Lutnick, who runs one of the world’s largest bond brokerages, said the U.S. bank bailout plan is a positive step, but only one in a longer effort to revive financial markets.

“The (bailout) plan is definitely worth passing and it will help, but it is not a panacea,” Lutnick said. “We have a flood and there are guys showing up with mops and pails. It starts to sop it up. But it’s not the final answer.”

What the financial markets need, he said, is a floor under housing prices. That in tern would bolster mortgage markets, which would then help credit-related issues.

Lawmakers “are attacking it correctly, but it’s going to take time,” said Lutnick, whose closely held firm is expanding into mortgage and credit markets as many Wall Street firms stumble. “It’s going to take buyers who have the ability to get a mortgage, and who want a mortgage, and sellers to meet their price and be comfortable there.”

SALLIE MAE CFO JACK REMONDI

U.S. student loan provider Sallie Mae will be profitable even if credit conditions worsen because it has locked in funding from the government and has lower costs than competitors, Remondi said.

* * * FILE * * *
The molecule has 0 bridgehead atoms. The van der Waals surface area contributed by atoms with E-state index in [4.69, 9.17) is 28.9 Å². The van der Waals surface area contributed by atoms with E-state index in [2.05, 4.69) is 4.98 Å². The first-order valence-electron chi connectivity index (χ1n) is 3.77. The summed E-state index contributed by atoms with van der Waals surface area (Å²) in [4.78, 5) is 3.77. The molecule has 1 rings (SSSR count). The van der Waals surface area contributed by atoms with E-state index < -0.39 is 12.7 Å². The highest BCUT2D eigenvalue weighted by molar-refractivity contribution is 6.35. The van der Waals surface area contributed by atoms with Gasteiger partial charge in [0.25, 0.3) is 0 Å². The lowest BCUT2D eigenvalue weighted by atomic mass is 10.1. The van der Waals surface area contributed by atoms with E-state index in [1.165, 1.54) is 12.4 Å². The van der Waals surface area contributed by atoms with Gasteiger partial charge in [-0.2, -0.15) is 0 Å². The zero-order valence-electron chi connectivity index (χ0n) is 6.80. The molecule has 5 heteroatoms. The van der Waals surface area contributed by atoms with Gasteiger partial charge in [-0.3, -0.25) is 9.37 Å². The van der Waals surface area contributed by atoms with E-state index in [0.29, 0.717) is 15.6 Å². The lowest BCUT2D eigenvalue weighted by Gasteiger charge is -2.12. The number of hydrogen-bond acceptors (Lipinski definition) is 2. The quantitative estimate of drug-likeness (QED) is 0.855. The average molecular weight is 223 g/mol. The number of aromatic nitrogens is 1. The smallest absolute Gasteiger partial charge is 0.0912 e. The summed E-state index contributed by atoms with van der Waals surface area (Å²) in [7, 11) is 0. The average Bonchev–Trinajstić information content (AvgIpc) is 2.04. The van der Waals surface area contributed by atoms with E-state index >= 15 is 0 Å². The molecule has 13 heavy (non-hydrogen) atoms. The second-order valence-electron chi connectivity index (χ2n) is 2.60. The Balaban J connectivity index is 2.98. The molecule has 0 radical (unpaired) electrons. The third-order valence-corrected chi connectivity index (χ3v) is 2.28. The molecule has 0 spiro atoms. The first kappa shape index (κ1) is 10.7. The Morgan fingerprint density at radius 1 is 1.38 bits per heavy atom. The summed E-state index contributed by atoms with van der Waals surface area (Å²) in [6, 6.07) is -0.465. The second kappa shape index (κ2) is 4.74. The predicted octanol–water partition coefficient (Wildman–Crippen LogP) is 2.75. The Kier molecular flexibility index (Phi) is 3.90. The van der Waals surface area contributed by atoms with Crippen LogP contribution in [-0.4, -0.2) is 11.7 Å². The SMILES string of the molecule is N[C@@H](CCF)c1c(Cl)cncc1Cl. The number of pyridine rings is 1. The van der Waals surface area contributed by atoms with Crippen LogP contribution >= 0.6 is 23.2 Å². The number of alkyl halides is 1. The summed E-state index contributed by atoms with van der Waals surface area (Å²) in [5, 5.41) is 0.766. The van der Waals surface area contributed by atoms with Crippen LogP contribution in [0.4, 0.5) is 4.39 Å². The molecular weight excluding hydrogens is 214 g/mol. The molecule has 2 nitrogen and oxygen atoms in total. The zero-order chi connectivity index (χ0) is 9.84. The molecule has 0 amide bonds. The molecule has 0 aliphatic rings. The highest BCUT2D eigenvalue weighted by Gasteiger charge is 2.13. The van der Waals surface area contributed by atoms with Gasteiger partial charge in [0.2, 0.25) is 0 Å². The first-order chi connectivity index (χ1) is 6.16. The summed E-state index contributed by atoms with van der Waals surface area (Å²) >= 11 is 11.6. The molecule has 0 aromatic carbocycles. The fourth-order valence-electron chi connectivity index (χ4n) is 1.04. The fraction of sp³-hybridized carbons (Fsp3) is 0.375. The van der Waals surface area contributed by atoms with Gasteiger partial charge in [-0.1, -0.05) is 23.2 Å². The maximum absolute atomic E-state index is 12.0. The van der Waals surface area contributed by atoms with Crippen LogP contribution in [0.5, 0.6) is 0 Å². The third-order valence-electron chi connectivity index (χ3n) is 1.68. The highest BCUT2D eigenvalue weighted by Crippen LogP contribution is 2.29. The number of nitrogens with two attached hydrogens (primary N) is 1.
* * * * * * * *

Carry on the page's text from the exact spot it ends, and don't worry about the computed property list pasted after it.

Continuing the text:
“Right now the marketplace is driven by fear, fear of the unknown, so a program that comes into place that helps eliminate some of that and restores confidence is going to be useful to everybody regardless of whether they participate or are eligible to participate in these areas, so the rising tide will benefit all,” he said. “That would be the best possible outcome of this facility.

AGRIUM INC CFO BRUCE WATERMAN

Agrium continues to see bigger margins and more profits from its fertilizer business despite a sharp plunge in its stock price on Thursday, its CFO said.

“I think it’s just a lot of panic in the market right now and the market is very, very skittish, and any hint of even a possibility of bad news seems to generate a huge overreaction,” said Waterman.

“What it really comes down to is no individual company can stand up to a tidal wave of panic selling,” he said.

Reporting by Ben Hirschler, Joseph A. Giannone, Anna Driver, Elinor Comlay, Jeffrey Jones, Agnieszka Flak and Roberta Rampton; Writing by Patrick Fitzgibbons; Editing by Gary Hill